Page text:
Let’s be honest: There’s only one team with a comparable streak of consistency in pro sports to the brilliant run of the New England Patriots.
That’s your Florida Panthers.
You can even argue the Panthers’ feat of barely seeing and not advancing in the playoffs for an NHL-high 22 seasons is more confounding than New England winning enough to make everyone sick.
The Panthers are threatening to more than just make it 23 straight years, too. They’re poised to have their most disappointing season ever if they don’t breathe some oxygen into this 2019-20 campaign.
Think of what’s happening here:
They got the coach everyone wanted.
They got the goalie everyone wanted.
They spent north of $90 million last summer in free agency, filled in holes and filled out hope, and talked all summer like the results would be coming in the time it takes water to freeze.
Here are the results: They’ve lost seven of their past nine games since the All-Star break. They’re four points and a logjam of teams from making the playoffs entering Sunday’s play — a low bar, considering if you just put on skates, you’re halfway there.
The Panthers’ star coach, Joel Quenneville, stood outside the locker room Saturday night and pronounced his team guilty of one of the worst sins in sports.
“We don’t play hard enough,” he said after a 4-1 loss to Edmonton.
The second-winningest coach in NHL history said it flatly, directly, like a judge pronouncing a sentence.
“We’re too easy to play,” he said.
If all this makes you a little sick considering this season’s expectations, step in line. Goalie Sergei Bobrovsky was sick and missed Saturday’s game.
Maybe the flu is going around?
Or maybe this lethargic effort in contagious. We’ll leave it to the hockey experts to decide if it’s Bobrovsky’s play or the no-show defense of recent years is to blame more for the Panthers giving up the second-most goals in hockey this season.
But what happened to the offense? You didn’t have to grasp the nuances of hockey to understand how the Panthers were being kept afloat.
While their defense has been awful, each game had been a Roman candle of offense. They were scoring the second-most goals in hockey. That’s “were,” as in past tense.
On this post-break slump, they’ve scored the third-fewest goals in hockey. They’ve scored two goals or fewer in these seven losses. They were outscored 10-3 by lowly Philadelphia and an Edmonton team without the league’s best player, Connor McDavid, and four other regulars.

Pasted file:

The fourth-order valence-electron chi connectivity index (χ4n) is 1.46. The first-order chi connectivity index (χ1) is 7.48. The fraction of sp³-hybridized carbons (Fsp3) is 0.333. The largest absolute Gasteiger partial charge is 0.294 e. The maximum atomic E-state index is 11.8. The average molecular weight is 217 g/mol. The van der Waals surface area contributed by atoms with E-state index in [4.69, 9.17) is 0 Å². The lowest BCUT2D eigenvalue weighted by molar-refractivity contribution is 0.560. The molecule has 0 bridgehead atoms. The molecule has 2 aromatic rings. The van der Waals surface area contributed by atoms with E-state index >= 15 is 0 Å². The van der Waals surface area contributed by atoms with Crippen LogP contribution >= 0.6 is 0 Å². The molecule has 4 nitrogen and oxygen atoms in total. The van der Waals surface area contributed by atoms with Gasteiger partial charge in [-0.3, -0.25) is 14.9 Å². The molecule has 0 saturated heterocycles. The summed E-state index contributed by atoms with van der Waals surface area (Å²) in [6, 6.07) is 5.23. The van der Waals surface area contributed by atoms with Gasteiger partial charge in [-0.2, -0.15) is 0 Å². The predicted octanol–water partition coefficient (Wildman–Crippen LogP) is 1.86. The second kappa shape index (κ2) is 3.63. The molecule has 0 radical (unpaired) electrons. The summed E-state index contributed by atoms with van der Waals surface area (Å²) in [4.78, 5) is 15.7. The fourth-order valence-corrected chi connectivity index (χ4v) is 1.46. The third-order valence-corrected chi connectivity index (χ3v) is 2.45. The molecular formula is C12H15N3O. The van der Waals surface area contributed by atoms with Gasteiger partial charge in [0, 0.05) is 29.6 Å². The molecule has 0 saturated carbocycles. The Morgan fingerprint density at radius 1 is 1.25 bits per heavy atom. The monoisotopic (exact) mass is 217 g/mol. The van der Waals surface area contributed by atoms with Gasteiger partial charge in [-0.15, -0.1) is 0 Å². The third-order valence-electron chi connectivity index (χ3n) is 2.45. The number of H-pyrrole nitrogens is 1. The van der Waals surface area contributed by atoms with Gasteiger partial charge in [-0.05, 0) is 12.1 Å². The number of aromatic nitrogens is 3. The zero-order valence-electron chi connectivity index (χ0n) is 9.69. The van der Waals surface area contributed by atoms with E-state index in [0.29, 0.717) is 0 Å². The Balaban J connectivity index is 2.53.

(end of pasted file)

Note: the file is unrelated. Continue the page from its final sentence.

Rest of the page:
“I think before the All-Star break we had fun,” Aleksander Barkov said. “We played for each other, we battled for each other, we work hard and right now it feels like we’re not first on the pucks, we don’t get there first and all those little things we need to get better at.”
Barkov has one point and one assist in the nine games since the break. This is a time for the captain to save the team. He’s in his seventh year. Same for Vincent Trocheck. Jonathan Huberdeau is in his eighth season. Aaron Ekblad is in his sixth.
It’s fair to ask: If they can’t win this year, will they ever?
General manager Dale Tallon will have something to say with the trade deadline a week away. Tallon marked his 1,000th game as general manager on Saturday — celebrated isn’t the right verb, considering the game.
Tallon is a tough and direct personality. His team looks anything like that. They got outworked again in corners Saturday, beat to the pucks and important spots.
“It’s just not good enough,” Quenneville said. “We didn’t have the puck at all. We had the puck, we’d give it away or we’d lose it, we didn’t support it. We lose the puck battles. They control the game and we’re chasing it all game.”
This story needs some good news so here it is: There’s 24 games left. They start a Western road trip that’s tough geographically more than the measure of opponents. They could win three of five games — they should, if they want to go anywhere.
Then they return home to play Toronto, which currently holds the final playoff spot. Toronto, by the way, is the team with the second-longest streak without advancing in the NHL playoffs. It’s 14 years. Kids’ stuff to the Panthers’ 22 years.
There’s a road back to relevance yet this year for the Panthers, though. The sun is setting on the Patriots’ run of dynastic consistency. Can it, finally, set on the Panthers’ consistent awfulness, too?
©2020 Sun Sentinel (Fort Lauderdale, Fla.)